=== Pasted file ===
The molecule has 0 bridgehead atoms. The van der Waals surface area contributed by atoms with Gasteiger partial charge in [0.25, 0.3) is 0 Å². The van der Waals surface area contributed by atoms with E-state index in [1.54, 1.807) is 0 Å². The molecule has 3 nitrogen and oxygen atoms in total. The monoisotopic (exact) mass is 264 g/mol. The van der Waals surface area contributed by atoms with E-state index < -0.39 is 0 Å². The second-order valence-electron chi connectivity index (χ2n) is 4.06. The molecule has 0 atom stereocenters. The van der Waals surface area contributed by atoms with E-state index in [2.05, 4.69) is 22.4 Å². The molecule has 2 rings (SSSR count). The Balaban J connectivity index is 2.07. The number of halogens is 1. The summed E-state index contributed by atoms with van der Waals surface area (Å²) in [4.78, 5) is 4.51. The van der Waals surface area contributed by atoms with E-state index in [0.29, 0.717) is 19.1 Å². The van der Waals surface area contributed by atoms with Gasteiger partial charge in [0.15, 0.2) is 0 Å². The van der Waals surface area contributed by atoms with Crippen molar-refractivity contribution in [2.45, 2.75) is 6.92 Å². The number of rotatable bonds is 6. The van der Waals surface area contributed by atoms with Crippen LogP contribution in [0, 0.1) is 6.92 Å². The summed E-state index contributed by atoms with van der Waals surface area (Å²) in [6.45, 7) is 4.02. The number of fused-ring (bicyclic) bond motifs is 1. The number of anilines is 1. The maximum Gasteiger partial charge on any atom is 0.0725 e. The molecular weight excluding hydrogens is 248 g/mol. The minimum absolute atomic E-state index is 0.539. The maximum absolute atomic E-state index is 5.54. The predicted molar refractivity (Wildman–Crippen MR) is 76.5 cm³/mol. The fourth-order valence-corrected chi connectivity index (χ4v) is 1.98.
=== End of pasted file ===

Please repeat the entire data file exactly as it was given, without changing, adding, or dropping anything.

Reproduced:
The molecule has 0 bridgehead atoms. The van der Waals surface area contributed by atoms with Gasteiger partial charge in [0.25, 0.3) is 0 Å². The van der Waals surface area contributed by atoms with E-state index in [1.54, 1.807) is 0 Å². The molecule has 3 nitrogen and oxygen atoms in total. The monoisotopic (exact) mass is 264 g/mol. The van der Waals surface area contributed by atoms with E-state index < -0.39 is 0 Å². The second-order valence-electron chi connectivity index (χ2n) is 4.06. The molecule has 0 atom stereocenters. The van der Waals surface area contributed by atoms with E-state index in [2.05, 4.69) is 22.4 Å². The molecule has 2 rings (SSSR count). The Balaban J connectivity index is 2.07. The number of halogens is 1. The summed E-state index contributed by atoms with van der Waals surface area (Å²) in [4.78, 5) is 4.51. The van der Waals surface area contributed by atoms with E-state index in [0.29, 0.717) is 19.1 Å². The van der Waals surface area contributed by atoms with Gasteiger partial charge in [0.15, 0.2) is 0 Å². The van der Waals surface area contributed by atoms with Crippen molar-refractivity contribution in [2.45, 2.75) is 6.92 Å². The number of rotatable bonds is 6. The van der Waals surface area contributed by atoms with Crippen LogP contribution in [0, 0.1) is 6.92 Å². The summed E-state index contributed by atoms with van der Waals surface area (Å²) in [6.45, 7) is 4.02. The number of fused-ring (bicyclic) bond motifs is 1. The number of anilines is 1. The maximum Gasteiger partial charge on any atom is 0.0725 e. The molecular weight excluding hydrogens is 248 g/mol. The minimum absolute atomic E-state index is 0.539. The maximum absolute atomic E-state index is 5.54. The predicted molar refractivity (Wildman–Crippen MR) is 76.5 cm³/mol. The fourth-order valence-corrected chi connectivity index (χ4v) is 1.98.